This article considers the cultural status of the “webtoon,” the internet-based comics as new-media contents in terms of its relation to the specific generation (youth in their twenties) mainly in charge of its production and consumption. For the younger generation of 21st century in Korea, the internet – or web-space – has tremendous meaning as an existential basis for molding a specific collective model of subjectivity. Briefly put, the internet as virtual space - a new semiosphere indispensible for the social existence of the new younger generation. The contemporary webtoon realm is one of the most densely populated places in this semiosphere, and its cultural significance appears to be increasing more and more.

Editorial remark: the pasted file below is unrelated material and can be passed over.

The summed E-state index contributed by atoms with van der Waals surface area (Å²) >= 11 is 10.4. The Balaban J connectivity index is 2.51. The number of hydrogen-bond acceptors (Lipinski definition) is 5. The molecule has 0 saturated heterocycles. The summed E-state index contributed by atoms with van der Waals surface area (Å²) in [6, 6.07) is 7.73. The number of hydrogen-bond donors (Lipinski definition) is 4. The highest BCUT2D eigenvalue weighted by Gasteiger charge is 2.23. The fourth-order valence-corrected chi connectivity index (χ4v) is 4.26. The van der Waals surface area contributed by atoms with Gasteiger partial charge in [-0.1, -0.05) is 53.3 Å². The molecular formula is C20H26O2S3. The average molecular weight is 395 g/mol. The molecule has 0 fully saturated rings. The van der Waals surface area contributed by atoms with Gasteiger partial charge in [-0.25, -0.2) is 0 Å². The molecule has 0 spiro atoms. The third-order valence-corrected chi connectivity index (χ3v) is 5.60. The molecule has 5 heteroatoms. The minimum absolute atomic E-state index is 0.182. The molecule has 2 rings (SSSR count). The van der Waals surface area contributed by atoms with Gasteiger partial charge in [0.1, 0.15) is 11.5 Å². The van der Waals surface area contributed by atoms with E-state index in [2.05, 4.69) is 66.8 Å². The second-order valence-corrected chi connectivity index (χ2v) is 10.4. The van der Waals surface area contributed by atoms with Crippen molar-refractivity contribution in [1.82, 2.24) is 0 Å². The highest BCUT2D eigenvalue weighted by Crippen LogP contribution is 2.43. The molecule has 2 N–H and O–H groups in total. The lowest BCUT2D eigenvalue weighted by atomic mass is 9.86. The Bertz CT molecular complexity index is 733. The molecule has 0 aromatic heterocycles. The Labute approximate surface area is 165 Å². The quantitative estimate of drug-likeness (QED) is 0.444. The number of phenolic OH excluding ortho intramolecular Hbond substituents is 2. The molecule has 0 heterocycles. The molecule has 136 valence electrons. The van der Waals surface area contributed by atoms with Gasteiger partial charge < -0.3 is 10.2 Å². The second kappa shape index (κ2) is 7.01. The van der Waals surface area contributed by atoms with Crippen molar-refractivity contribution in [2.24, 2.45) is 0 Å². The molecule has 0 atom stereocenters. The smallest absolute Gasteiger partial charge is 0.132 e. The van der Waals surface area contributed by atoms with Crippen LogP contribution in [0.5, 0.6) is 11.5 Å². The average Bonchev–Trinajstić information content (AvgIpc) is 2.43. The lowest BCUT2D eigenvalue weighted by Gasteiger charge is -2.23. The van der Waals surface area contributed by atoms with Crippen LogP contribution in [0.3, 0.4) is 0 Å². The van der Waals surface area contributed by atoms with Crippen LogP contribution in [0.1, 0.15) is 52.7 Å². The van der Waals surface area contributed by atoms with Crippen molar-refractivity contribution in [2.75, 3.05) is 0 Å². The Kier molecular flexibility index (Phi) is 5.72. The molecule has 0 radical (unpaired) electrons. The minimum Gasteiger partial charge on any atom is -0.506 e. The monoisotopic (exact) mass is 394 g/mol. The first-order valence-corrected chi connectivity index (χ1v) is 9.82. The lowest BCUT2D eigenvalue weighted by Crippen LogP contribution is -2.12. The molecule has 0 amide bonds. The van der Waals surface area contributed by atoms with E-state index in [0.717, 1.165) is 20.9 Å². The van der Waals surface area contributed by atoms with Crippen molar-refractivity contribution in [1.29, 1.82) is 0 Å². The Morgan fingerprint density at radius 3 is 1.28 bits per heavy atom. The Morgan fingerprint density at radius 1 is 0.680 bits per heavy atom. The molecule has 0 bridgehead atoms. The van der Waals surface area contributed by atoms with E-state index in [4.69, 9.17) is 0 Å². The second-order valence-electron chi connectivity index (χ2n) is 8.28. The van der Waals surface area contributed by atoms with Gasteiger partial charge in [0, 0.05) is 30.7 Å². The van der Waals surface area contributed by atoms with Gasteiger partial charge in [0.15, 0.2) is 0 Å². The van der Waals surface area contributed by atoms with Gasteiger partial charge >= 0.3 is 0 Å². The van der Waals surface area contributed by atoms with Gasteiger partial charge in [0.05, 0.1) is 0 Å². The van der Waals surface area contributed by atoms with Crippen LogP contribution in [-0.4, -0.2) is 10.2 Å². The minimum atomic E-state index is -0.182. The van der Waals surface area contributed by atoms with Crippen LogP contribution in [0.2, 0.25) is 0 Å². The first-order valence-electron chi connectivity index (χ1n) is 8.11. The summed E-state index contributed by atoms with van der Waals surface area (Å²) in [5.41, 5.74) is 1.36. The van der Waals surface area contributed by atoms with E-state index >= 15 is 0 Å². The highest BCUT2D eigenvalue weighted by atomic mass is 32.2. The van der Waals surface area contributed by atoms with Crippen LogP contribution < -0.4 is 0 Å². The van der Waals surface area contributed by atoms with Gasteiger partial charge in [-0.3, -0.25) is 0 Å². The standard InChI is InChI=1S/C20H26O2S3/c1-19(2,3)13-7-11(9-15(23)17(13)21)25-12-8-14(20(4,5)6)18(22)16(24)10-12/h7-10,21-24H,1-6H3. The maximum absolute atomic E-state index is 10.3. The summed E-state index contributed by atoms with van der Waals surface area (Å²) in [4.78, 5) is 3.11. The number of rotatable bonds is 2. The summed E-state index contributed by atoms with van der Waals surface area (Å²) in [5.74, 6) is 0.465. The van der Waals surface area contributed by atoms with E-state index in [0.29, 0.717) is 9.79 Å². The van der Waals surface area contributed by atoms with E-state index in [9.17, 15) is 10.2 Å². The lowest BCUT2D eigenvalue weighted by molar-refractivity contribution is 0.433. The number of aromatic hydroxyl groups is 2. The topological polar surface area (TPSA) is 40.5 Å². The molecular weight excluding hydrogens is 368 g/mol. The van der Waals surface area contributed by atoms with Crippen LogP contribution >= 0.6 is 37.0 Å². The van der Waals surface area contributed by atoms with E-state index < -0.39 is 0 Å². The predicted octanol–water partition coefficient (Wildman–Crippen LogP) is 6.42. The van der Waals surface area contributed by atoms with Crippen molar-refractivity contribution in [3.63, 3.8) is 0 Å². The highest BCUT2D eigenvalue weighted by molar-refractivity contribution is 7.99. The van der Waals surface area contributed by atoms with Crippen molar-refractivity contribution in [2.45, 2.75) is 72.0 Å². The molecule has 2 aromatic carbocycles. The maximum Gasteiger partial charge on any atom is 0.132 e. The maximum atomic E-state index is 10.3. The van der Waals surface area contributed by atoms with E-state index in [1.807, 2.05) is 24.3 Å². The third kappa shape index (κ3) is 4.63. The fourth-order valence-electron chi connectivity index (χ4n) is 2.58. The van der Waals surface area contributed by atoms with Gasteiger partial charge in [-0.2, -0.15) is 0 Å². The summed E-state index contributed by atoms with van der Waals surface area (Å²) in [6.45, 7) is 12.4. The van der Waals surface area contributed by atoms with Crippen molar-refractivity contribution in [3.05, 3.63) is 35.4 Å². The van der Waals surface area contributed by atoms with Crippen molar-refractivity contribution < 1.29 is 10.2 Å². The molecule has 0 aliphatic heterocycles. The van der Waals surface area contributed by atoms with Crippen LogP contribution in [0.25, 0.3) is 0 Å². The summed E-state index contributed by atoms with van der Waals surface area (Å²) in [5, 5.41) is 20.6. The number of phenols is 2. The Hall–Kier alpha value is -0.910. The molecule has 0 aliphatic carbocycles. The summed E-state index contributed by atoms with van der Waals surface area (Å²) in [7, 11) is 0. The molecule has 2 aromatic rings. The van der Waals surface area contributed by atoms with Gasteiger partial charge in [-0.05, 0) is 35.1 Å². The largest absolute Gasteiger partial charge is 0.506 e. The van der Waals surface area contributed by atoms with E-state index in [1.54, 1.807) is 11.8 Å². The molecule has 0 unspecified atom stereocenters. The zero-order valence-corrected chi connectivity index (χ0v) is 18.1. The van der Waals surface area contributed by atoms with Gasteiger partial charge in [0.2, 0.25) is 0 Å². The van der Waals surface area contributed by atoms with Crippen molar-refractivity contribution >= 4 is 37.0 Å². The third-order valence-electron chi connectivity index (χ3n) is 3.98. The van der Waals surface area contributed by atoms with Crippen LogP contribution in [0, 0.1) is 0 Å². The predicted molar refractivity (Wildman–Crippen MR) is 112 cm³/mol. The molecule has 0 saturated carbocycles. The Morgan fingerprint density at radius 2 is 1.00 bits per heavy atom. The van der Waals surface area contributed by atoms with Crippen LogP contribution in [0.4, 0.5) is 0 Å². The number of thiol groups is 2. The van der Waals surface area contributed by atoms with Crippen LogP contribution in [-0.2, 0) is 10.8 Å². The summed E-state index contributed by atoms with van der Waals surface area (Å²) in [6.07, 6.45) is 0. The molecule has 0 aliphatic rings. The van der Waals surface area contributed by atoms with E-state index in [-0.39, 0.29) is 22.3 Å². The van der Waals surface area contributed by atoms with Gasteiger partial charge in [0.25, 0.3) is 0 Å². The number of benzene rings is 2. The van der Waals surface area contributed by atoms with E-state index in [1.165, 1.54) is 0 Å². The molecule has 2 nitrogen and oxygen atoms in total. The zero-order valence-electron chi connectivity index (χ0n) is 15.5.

In the article, I will attempt an inquiry into one of the most interesting phenomena in the contemporary Korean webtoon realm, which is called “cripple taste [byongmat] comics.” Nowadays, byongmat comics are a distinctive new trend in the realm of Korean webtoons and are gaining tremendous popularity among the younger generations. What is the essence of byongmat comics, and what characterizes their linguistic particularity? To answer these questions, I will make a close inquiry into Lee Mal Neon’s webtoon as a representative case study in terms of the sense of parody and surplusage, which constitutes psychological and esthetic essence of byongmat comics.